Yes, Saudi Arabia is the #1 supporter of "Muslim Terrorism," but this "clash of civilizations" between Islam and "the West" narrative has been promoted since the early 1950s as a specious explanation of conflicts in, from and between Middle-Eastern and Muslim-majority nations.

I hate to have to admit it, but largely we have FDR to thank for the dominance of the House of Saud.
+5 # economagic 2015-09-01 19:37
Fortunately there have been no provocations in Nigeria over the past 65 years by agencies of the US government or by transnational corporations, especially but not limited to oil corporations. Fortunately. Because if such provocations HAD occurred, the result would look a great deal like what we are seeing in Nigeria today.
+6 # MidwestTom 2015-09-01 20:16
When you talk to Nigerians in Abuja they have no idea why some of the Muslims have suddenly become violent. But they also cannot explain why the supposedly peaceful majority of Muslims do not assist in stopping the violence. At this time more than 2000 young Christian girls have been kidnapped and been forced in the marriages to produce babies.
+5 # Radscal 2015-09-02 01:03



Fill in whichever events you wish. The pattern always works.

And the same 0.01% always profit.
+2 # Glen 2015-09-02 07:27
Another mystery, Midwest: why don't more Christians stand against the murders of thousands of Muslims in the Middle East and elsewhere? The average individual either doesn't care or feels certain religious types deserve it, or simply cannot do anything about it. Warring parties are extremely powerful now.
+4 # seeuingoa 2015-09-02 01:25
“On the other hand – and there is another hand – you have a situation where Hamas is sending missiles into Israel – a fact – and you know where some of those missiles are coming from. They’re coming from populated areas; that’s a fact. Hamas is using money that came into Gaza for construction purposes – and God knows they need roads and all the things that they need – and used some of that money to build these very sophisticated tunnels into Israel for military purposes.”“On the other hand – and there is another hand – you have a situation where Hamas is sending missiles into Israel – a fact – and you know where some of those missiles are coming from. They’re coming from populated areas; that’s a fact. Hamas is using money that came into Gaza for construction purposes – and God knows they need roads and all the things that they need – and used some of that money to build these very sophisticated tunnels into Israel for military purposes.”

But Bernie, they are occupied.
+1 # kath 2015-09-02 06:03
So this is a problem for Bernie Sanders, who must be questioned, who must act, who must give up any criticism of Israel? I take it all the other Democratic candidates (looking at you, Hillary) are okay on these issues?
+2 # tanis 2015-09-02 09:08
I object to the usage of names of countries such as Israel, U.S., Gaza etc. Say it right, Israeli Government, United States Government, etc. I live in the United States and I do not agree with our government's treatment of most issues. And another thing, calling this a democracy is silly, call it a business, that's what we are now.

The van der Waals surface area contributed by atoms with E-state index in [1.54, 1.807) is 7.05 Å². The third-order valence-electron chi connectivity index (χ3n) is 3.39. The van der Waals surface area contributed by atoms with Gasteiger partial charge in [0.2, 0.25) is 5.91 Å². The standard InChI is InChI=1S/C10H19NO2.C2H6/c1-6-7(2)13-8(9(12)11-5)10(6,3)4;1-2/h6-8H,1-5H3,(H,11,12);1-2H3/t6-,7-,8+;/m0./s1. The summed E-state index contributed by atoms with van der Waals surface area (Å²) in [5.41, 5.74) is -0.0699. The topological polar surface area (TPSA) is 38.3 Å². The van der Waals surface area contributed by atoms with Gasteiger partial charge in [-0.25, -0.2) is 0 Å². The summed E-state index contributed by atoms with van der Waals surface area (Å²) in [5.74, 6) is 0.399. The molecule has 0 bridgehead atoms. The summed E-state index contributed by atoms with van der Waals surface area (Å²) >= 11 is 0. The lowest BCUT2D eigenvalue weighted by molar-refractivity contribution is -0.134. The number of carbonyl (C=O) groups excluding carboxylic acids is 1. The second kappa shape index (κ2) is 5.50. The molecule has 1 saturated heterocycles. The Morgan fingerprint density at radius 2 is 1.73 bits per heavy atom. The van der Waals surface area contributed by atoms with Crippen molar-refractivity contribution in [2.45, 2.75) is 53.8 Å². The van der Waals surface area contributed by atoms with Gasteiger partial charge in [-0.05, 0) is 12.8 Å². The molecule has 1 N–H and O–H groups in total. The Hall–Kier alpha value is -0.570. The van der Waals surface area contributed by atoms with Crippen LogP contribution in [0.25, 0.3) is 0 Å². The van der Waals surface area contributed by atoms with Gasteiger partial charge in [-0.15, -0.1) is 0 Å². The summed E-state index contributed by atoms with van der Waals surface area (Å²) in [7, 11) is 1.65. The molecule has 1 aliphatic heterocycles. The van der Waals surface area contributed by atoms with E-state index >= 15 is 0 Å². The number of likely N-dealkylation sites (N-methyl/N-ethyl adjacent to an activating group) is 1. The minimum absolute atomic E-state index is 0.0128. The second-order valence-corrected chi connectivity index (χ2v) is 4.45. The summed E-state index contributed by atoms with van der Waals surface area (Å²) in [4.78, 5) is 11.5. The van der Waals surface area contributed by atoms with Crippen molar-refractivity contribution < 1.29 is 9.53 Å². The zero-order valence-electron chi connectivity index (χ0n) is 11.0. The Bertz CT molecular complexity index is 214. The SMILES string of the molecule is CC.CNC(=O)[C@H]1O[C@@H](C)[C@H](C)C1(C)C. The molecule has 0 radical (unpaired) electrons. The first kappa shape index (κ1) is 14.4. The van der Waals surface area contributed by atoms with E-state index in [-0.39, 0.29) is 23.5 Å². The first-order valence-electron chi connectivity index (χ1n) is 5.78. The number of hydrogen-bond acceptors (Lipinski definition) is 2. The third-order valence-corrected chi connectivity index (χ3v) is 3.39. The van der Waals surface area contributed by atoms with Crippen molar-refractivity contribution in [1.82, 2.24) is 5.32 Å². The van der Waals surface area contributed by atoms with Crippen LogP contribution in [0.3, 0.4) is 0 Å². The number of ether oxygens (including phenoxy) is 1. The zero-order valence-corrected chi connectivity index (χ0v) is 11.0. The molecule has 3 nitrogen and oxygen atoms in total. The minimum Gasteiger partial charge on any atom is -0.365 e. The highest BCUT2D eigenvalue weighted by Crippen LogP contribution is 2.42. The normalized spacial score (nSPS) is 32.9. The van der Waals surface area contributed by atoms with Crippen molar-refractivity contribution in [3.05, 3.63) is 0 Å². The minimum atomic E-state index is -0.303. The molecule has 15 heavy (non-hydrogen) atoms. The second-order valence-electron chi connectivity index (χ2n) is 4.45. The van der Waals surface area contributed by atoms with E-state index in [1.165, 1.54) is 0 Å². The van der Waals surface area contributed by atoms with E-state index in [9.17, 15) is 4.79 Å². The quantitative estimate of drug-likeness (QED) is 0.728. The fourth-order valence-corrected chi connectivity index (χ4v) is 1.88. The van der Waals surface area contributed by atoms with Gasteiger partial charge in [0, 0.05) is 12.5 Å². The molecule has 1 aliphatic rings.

0 # Radscal 2015-09-02 12:39
I can't recall the term for it, but the use of the name of an object or thing to refer to actions made by an individual or group is common.

For instance, we often hear "The White House said," meaning "someone who is somehow attached to the current Presidential Administration said..."

It's definitely true that in the cases you note, this usage disallows any nuance. Best would be something like "the right-wing coalition of Likud, Home Party and other groups which currently have controlling influence over the actions of the State of Israel," etc.

Yes. The U.S. was never intended to be a democracy. At its most inclusive, it could be a representative democracy (or a "republic"), but even that has rarely if ever been the case.

In practice, the U.S. has always been some form of oligarchy, wherein it is controlled by and for a relatively small portion of the citizenry.
+6 # tomtom 2015-09-02 11:30
MidwestTom: You're missing one important point: hatred, injustice, the promotion of Nationalist War Crimes are not only committed by Arabs or Muslims, only. Of course, we can name instantes and specific times, dates, occurances; but, honesty appraising this phenomina, all nations, religiones, races are guilty of these dastardly deeds. We will never get close to solving mankind's woes, by not addressing the real issues. Killing the killers perpetrates more killing. We have to focus on using our resources, skills and technology to edúcate, emloy, house, cure and feed our world populations. You'lld be surprised How peaceful it would get without all the wretchedness. We need a plan that includes everyone. Right now, our flags honor/represent territorial street gangs.
+6 # bmiluski 2015-09-02 12:46
Trumps use of illegal immigrants as a scapegoat is very reminiscent of Hitler's use of the Jews as a scapegoat.
+4 # CL38 2015-09-03 12:46
Trump scapegoating groups of people escalates the gop march toward fascism.